Are The Rich And The Poor Treated Differently In The Justice System?

Shanesha Taylor was arrested and charged in Scottsdale, Arizona on March 21 for leaving her two children in her car as she was at a job interview.

Taylor, 35, was charged with two counts of felony child abuse, facing a two year minimum sentence on each count. Her children were taken into protective custody after her arrest.

Taylor told the Scottsdale Police that she was homeless and seeking employment, and unable to afford child care for her two children, a 6-month old and two-year old.

“She was upset. This is a sad situation all around. She said she was homeless. She needed the job. Obviously not getting the job. So it’s just a sad situation,” Sergeant Mark Clark said.

This seems to be in direct contrast with the Robert H. Richards case.

As was previously reported in the Inquisitr, Richards admitted to raping his 3-year old daughter and was accused by his ex-wife of raping their son as well.

Court documents from this case show Richards was given eight years probation and was ordered to seek treatment. The documents only came to light after he was sued by his ex-wife.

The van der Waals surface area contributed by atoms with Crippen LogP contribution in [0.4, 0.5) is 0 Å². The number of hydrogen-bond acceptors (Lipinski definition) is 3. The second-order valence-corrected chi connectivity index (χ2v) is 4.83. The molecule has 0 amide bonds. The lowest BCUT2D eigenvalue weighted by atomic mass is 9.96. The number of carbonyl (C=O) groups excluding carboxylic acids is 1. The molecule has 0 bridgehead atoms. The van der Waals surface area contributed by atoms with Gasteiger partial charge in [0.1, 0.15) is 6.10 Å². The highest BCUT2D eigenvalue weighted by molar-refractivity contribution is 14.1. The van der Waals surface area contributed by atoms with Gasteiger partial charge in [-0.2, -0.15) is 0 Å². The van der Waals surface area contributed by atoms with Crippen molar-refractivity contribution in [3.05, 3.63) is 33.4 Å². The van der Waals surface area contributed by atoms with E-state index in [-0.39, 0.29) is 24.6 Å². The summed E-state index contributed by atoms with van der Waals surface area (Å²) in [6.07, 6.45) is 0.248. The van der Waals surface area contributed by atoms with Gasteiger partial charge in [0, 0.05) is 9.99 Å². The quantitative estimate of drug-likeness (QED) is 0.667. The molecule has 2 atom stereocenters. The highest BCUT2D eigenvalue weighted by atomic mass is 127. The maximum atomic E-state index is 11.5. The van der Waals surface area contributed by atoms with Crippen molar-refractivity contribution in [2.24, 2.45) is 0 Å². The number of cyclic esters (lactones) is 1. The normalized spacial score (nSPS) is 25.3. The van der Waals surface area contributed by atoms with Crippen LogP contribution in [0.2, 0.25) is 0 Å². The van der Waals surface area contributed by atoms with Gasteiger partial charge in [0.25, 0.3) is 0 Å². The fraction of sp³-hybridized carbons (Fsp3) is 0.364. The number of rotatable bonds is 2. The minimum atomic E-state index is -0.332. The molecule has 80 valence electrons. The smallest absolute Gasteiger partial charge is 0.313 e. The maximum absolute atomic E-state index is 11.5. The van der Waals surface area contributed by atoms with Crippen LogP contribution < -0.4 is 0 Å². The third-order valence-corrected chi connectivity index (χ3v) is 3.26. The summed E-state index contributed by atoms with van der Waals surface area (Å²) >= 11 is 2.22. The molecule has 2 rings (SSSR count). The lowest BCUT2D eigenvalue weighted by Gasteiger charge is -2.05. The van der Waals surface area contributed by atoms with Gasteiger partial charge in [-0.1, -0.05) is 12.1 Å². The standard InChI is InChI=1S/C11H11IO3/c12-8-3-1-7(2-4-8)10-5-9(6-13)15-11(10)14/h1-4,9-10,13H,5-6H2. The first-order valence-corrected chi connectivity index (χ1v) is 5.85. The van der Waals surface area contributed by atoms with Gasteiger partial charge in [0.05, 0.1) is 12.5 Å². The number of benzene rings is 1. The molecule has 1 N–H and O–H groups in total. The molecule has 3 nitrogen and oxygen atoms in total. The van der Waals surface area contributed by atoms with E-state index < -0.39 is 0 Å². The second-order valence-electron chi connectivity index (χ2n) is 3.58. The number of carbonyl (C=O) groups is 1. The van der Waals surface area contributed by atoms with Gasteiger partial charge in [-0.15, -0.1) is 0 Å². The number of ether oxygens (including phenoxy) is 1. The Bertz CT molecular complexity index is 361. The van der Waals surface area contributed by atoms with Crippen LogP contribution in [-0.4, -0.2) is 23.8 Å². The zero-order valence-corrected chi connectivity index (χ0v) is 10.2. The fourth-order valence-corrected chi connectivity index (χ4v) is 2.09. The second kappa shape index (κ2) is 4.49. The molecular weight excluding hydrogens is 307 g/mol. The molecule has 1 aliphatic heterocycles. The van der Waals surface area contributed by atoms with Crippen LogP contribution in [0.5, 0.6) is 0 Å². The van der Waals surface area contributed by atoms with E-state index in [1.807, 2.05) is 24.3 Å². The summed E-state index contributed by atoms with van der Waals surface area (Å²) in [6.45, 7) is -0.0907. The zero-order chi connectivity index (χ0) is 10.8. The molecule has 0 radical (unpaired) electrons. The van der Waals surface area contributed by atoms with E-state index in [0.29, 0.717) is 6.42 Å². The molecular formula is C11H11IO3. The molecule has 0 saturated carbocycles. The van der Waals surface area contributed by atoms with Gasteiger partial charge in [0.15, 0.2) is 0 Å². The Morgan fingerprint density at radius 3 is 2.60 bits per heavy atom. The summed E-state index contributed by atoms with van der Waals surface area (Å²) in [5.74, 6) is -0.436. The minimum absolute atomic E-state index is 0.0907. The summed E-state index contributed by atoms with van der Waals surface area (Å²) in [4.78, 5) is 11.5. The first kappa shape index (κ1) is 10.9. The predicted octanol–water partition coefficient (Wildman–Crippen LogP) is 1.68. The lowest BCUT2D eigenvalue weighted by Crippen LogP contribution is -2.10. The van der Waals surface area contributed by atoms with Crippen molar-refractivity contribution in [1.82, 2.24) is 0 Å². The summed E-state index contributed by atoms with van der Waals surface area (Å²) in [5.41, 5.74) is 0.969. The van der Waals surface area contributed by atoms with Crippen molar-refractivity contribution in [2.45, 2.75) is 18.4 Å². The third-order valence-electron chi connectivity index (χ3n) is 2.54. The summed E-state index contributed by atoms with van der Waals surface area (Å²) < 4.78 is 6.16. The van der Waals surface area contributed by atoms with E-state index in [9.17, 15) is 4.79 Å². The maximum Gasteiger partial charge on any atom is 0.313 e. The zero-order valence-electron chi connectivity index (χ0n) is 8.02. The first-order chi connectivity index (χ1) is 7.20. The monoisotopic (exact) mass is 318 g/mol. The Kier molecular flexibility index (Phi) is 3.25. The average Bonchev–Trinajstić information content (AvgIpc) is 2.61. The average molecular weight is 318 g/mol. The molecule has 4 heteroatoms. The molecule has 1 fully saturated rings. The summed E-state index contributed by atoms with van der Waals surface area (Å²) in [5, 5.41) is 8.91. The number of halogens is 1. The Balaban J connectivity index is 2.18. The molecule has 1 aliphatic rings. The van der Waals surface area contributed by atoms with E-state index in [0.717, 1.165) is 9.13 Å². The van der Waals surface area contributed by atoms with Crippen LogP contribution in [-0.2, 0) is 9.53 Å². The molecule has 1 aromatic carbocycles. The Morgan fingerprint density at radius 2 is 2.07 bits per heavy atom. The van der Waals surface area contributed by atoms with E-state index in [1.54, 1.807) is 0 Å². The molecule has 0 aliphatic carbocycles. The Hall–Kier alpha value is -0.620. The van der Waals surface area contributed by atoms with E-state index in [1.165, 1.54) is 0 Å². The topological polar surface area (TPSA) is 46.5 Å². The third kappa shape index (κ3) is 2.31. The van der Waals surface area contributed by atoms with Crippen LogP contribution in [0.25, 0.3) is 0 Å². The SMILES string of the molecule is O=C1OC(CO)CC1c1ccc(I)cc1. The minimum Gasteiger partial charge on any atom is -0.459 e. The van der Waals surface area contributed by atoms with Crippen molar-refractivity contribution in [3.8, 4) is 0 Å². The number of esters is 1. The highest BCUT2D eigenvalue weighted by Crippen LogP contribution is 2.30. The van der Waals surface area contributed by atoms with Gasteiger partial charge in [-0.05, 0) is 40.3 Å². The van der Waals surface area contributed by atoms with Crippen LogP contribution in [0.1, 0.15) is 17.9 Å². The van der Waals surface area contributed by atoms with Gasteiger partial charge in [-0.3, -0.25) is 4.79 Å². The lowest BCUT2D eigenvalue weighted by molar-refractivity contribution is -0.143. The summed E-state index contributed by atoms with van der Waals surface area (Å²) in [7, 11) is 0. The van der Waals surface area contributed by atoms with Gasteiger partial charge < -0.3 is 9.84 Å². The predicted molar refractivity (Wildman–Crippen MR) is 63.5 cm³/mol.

Richards was originally charged with two counts of second-degree child rape, which carries a mandatory 20-year prison term if convicted. He was released on $60,000 bail. He pleaded to lesser charge of fourth-degree rape.

The News Journal reported Superior Court Judge Jan Jurden sentenced Richards to eight years in prison, but suspended the time for probation that requires monthly visits with a case officer. Jurden said Richards “Would not fare well in prison.”

What Shanesha Taylor did by leaving her children in her car was against the law. No one is disputing that. But is what she did more egregious than admitting to raping your own 3-year old daughter?

On June 15, 2013 16-year old Ethan Couch was intoxicated when he slammed his Ford F-350 pick up truck into two vehicles that were parked by the side of a rural road near Fort Worth, Texas. Four people were killed and several more injured, included one of the seven passengers in Couch’s truck. He had a blood-alcohol level of 0.24, or three times the legal limit for drivers in Texas. He also tested positive for Valium.

His lawyer argued Couch suffered from “Affluenza”,(not recognized by the American Psychiatric Association) a condition that makes a person’s wealth incapable of understanding the consequences of their actions. Couch’s father owns Cleburne Metal works.

Judge Jean Boyd gave Couch 10 years probation and ordered to attend a rehabilitation facility in California for 90 days that cost his family approximately $48,000 a month.

In December, 2013 Judge Boyd sentenced a 14-year old boy who punched a man who then hit his head on pavement and died to 10 years in a juvenile detention center.